NH Business Review | Terry Johnson | 12/9/16
Melanie Davis and Carmel Shea are both active users of the Derry Rail Trail. A few years ago, after a bike ride, they noticed there were no real options to relax, grab some healthy food, or just hang out with friends over a coffee near the trail. They had young children, were at a crossroads in their respective careers, so they decided to open The Grind Rail Trail Café on the Derry Rail Trail in April 2014 to fill that void. It turns out that betting on active living and good, nutritious food was a healthy business decision and they began turning a profit within months of opening.
According to Davis, “We opened right on the rail trail hoping that there were other people like us who would appreciate a fun place to be with family and friends, enjoy some healthy food, grab a cup of coffee and feel comfortable wearing their biking or cross-country ski gear. We were welcomed immediately. The response was overwhelming.”
The Grind Rail Trail Café, serves health-conscious food that is local and organic whenever available, as well as locally roasted organic coffee. It has not only gained huge popularity in the greater Derry area, it has been recognized statewide, receiving awards for best coffee shop from the Hippo, New Hampshire Magazine and WMUR.
Davis credits much of the café’s success to its location on the rail trail and noted that the sign and bike rack right off the trail really helped attract customers.
The Derry Rail Trail is a popular destination for locals and tourists looking for a safe place without vehicles to bicycle, walk, ski and snowshoe. It has eight miles of paved path running from Windham right into Derry’s downtown. It’s the longest paved section of the Granite State Rail Trail and plans to expand it to the Londonderry trail are in the works.
According to Will Stewart, president of the Greater Derry Londonderry Chamber of Commerce, the rail trail continues to provide economic stimulus, not just to The Grind, but to much of downtown Derry and surrounding communities.
He added that Derry is looking to add Complete Streets components, such as bicycle lanes and better crosswalks to make Broadway, the busy Route 102 connector that runs through the downtown, more walkable and bikeable.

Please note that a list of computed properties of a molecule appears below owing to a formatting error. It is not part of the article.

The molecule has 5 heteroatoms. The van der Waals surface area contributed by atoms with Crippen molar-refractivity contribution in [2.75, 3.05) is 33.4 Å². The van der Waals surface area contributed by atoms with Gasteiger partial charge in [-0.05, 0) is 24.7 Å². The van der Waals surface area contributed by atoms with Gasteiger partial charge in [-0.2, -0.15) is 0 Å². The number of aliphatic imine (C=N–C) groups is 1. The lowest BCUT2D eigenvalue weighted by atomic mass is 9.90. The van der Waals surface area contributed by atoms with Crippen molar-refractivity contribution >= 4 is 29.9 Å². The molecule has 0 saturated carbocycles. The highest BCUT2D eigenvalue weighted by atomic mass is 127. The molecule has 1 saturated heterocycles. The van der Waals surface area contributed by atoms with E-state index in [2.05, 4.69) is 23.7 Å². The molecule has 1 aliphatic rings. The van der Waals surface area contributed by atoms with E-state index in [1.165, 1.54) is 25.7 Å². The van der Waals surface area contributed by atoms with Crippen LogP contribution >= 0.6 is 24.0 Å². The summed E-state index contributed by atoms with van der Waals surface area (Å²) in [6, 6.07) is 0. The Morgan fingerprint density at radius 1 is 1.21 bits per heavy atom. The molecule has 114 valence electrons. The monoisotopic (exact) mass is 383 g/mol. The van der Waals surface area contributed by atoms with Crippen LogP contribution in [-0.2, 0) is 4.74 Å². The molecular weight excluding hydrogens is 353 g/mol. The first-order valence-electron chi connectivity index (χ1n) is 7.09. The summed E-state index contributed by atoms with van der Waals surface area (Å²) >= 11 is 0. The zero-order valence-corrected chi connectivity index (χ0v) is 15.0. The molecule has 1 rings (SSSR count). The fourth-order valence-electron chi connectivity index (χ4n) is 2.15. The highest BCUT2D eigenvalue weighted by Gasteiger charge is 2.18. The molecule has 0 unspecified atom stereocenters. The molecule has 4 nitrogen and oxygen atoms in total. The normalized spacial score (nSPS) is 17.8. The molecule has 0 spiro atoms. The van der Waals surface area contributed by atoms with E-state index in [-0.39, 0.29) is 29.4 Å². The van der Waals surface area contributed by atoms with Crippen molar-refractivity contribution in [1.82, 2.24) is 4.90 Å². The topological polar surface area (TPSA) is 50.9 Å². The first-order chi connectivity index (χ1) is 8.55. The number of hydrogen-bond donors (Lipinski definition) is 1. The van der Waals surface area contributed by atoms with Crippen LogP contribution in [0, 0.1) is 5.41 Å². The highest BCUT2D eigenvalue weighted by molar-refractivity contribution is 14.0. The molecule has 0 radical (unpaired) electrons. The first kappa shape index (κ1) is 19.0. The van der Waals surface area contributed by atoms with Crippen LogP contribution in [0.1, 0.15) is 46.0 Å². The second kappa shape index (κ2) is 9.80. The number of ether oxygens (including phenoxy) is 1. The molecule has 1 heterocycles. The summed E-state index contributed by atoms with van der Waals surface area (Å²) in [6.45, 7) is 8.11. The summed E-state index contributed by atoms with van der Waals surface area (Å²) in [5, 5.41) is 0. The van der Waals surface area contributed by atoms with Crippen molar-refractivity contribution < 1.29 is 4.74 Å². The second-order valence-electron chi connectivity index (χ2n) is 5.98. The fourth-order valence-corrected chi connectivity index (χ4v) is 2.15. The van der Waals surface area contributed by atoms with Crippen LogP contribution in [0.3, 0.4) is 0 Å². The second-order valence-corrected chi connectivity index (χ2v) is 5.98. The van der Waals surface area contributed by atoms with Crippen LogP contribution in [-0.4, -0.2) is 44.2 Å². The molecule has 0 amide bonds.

“We want to help improve the built environment so that downtown businesses can benefit from pedestrians and bicyclists and feel confident about opening in Derry,” Stewart said.
Derry is not alone in its efforts to support economic growth by capitalizing on people’s desire to walk, bicycle and be more active.
In a presentation at the Oct. 12 HEAL NH Conference, Dr. Charlie French, program team leader of community and economic development at UNH Cooperative Extension, discussed the positive impact Franklin is experiencing as part of the planned revitalization of a city-owned tract of land along the Winnipesaukee River and unused mills to transform the area into a central attraction and economic hub.
According to French, four new businesses have opened, including Outdoor New England, a kayak and outdoor equipment store. One, which offers yoga classes, had a soft opening in mid-November, and plans a grand opening on Jan. 1. Other downtown businesses that have opened over the past year include Franklin Clothing Company, the Central Sweets candy store and Franklin Studio, a volunteer-run coffee shop.
The good news is that there is strong evidence that these community efforts will pay off. According to Smart Growth America, a Brookings Institution study, real estate values increase as neighborhoods become more walkable.
Christopher Leinberger, co-author of the report, explained his findings in a New York Times article: “There is a five-step ‘ladder’ of walkability, from least to most walkable. On average, each step up the walkability ladder adds $9 per square-foot to annual office rents, $7 per square-foot to retail rents, more than $300 per month to apartment rents and nearly $82 per square-foot to home values … As a neighborhood moves up each step of the five-step walkability ladder, the average household income of those who live there increases some $10,000. People who live in more walkable places tend to earn more, but they also tend to pay a higher percentage of their income for housing.”
Local studies echo the Brookings report.
Another presenter at the HEAL NH conference, Semra Aytur, associate professor in the Department of Health Management and Policy at the University of New Hampshire, outlined the results of a New Hampshire study that found several health and economic benefits associated with active recreation spaces and walkable, bikeable communities. In addition to increased property values, she cited benefits that included stronger local economy, higher leisure-time activity, healthier workforce and “increased perceptions of happiness.”
With no income or sales tax, New Hampshire relies heavily on property taxes. The direct association found between increased property values for communities that offer access to walking, bicycling, parks and other active recreation spaces – not to mention the health benefits – has important implications for our state.
Dozens of New Hampshire communities have adopted this forward-thinking approach to infrastructure, and, with the passage of Senate Bill 364 to study the feasibility of adopting Complete Streets at the state level, more Granite State residents may soon be walking or biking to a downtown startup coffee shop or doing yoga in a renovated mill.
Terry Johnson is director of HEAL NH at the Foundation for Healthy Communities.